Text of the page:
ZDNet: Transmeta reviews criticize performanceOct 26, 2000, 21:48 (0 Talkback[s])
(Other stories by Matthew Broersma)
"Crusoe-based laptops have hit the market, and some critics are underwhelmed. Are benchmark tests to blame?"
"Crusoe saves power by running standard x86 instructions in software, rather than hardware, which allows for greater control over how much power is used. During operation, the chip must recompile x86 code into native Crusoe code, which slows down performance. However, the recompiling process only has to be carried out once, meaning operation speeds up during the course of use."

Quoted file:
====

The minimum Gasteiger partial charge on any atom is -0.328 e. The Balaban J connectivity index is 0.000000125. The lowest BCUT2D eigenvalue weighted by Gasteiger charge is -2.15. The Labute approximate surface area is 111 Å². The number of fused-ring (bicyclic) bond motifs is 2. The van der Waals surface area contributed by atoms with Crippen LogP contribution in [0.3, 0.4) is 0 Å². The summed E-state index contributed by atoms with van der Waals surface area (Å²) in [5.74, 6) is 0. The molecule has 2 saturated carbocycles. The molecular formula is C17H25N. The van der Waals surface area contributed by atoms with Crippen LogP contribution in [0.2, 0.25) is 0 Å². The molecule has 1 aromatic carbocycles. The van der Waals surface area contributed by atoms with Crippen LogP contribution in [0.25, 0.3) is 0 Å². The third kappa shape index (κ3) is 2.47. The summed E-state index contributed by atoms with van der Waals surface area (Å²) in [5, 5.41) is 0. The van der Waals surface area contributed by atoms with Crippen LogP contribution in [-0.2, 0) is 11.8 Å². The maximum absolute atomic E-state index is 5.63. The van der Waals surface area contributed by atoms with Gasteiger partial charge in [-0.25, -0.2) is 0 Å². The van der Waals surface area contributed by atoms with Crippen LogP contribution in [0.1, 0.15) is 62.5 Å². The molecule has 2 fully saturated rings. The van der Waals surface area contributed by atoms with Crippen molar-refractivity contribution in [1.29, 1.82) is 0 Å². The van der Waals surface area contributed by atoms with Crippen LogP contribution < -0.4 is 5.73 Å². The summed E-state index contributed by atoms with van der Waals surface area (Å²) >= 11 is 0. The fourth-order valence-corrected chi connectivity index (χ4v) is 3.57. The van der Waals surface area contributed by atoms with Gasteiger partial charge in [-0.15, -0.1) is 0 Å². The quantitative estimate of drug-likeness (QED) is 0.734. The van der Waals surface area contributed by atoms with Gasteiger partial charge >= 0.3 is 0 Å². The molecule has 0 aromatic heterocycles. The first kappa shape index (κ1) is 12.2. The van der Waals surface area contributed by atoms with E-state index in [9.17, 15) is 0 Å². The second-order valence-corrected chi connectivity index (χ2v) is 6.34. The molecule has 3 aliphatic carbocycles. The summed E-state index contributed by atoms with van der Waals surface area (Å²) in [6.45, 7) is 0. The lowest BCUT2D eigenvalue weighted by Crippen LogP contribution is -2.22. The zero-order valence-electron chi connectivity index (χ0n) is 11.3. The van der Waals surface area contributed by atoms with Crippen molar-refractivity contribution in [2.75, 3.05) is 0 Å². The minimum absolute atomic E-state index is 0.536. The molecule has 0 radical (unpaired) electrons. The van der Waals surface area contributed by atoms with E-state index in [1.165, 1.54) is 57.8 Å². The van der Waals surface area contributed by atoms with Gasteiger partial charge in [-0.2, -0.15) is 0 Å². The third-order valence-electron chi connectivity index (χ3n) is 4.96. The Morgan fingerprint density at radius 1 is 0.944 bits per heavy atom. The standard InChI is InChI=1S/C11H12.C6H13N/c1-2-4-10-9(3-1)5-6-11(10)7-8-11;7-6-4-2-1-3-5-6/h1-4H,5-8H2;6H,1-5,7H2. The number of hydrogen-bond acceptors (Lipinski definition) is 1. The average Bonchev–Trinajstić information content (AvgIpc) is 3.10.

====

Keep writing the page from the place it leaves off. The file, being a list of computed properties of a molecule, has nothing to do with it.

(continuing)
"If you're performing a repetitive task, performance goes up after a couple of iterations," said Joseph Byrne, analyst with research firm Dataquest Inc. "Benchmarks may not capture that."